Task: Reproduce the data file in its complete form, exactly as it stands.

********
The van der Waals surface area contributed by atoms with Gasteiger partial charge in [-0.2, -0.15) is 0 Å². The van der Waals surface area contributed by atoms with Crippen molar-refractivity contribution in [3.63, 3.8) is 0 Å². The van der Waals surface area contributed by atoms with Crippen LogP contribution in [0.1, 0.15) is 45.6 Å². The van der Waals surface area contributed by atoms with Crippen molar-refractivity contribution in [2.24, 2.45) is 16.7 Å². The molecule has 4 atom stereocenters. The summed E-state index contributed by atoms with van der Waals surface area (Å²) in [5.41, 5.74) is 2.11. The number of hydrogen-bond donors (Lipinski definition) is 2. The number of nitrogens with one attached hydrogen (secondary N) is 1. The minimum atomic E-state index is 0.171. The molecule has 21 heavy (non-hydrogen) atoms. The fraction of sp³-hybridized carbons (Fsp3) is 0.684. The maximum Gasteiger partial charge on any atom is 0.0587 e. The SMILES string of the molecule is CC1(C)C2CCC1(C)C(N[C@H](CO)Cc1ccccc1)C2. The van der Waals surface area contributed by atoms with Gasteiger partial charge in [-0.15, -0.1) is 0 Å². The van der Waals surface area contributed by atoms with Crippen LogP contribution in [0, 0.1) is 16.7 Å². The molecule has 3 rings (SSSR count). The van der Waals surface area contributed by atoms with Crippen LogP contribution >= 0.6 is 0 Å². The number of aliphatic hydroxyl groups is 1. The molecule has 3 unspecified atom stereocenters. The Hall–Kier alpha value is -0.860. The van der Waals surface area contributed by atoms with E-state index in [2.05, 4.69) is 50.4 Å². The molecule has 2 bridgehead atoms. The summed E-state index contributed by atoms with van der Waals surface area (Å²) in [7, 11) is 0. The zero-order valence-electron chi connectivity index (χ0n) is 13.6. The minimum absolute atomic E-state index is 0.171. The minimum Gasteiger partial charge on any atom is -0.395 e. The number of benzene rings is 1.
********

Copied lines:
The van der Waals surface area contributed by atoms with Gasteiger partial charge in [-0.2, -0.15) is 0 Å². The van der Waals surface area contributed by atoms with Crippen molar-refractivity contribution in [3.63, 3.8) is 0 Å². The van der Waals surface area contributed by atoms with Crippen LogP contribution in [0.1, 0.15) is 45.6 Å². The van der Waals surface area contributed by atoms with Crippen molar-refractivity contribution in [2.24, 2.45) is 16.7 Å². The molecule has 4 atom stereocenters. The summed E-state index contributed by atoms with van der Waals surface area (Å²) in [5.41, 5.74) is 2.11. The number of hydrogen-bond donors (Lipinski definition) is 2. The number of nitrogens with one attached hydrogen (secondary N) is 1. The minimum atomic E-state index is 0.171. The molecule has 21 heavy (non-hydrogen) atoms. The fraction of sp³-hybridized carbons (Fsp3) is 0.684. The maximum Gasteiger partial charge on any atom is 0.0587 e. The SMILES string of the molecule is CC1(C)C2CCC1(C)C(N[C@H](CO)Cc1ccccc1)C2. The van der Waals surface area contributed by atoms with Gasteiger partial charge in [-0.15, -0.1) is 0 Å². The van der Waals surface area contributed by atoms with Crippen LogP contribution in [0, 0.1) is 16.7 Å². The molecule has 3 rings (SSSR count). The van der Waals surface area contributed by atoms with Crippen LogP contribution >= 0.6 is 0 Å². The number of aliphatic hydroxyl groups is 1. The molecule has 3 unspecified atom stereocenters. The Hall–Kier alpha value is -0.860. The van der Waals surface area contributed by atoms with E-state index in [2.05, 4.69) is 50.4 Å². The molecule has 2 bridgehead atoms. The summed E-state index contributed by atoms with van der Waals surface area (Å²) in [7, 11) is 0. The zero-order valence-electron chi connectivity index (χ0n) is 13.6. The minimum absolute atomic E-state index is 0.171. The minimum Gasteiger partial charge on any atom is -0.395 e. The number of benzene rings is 1.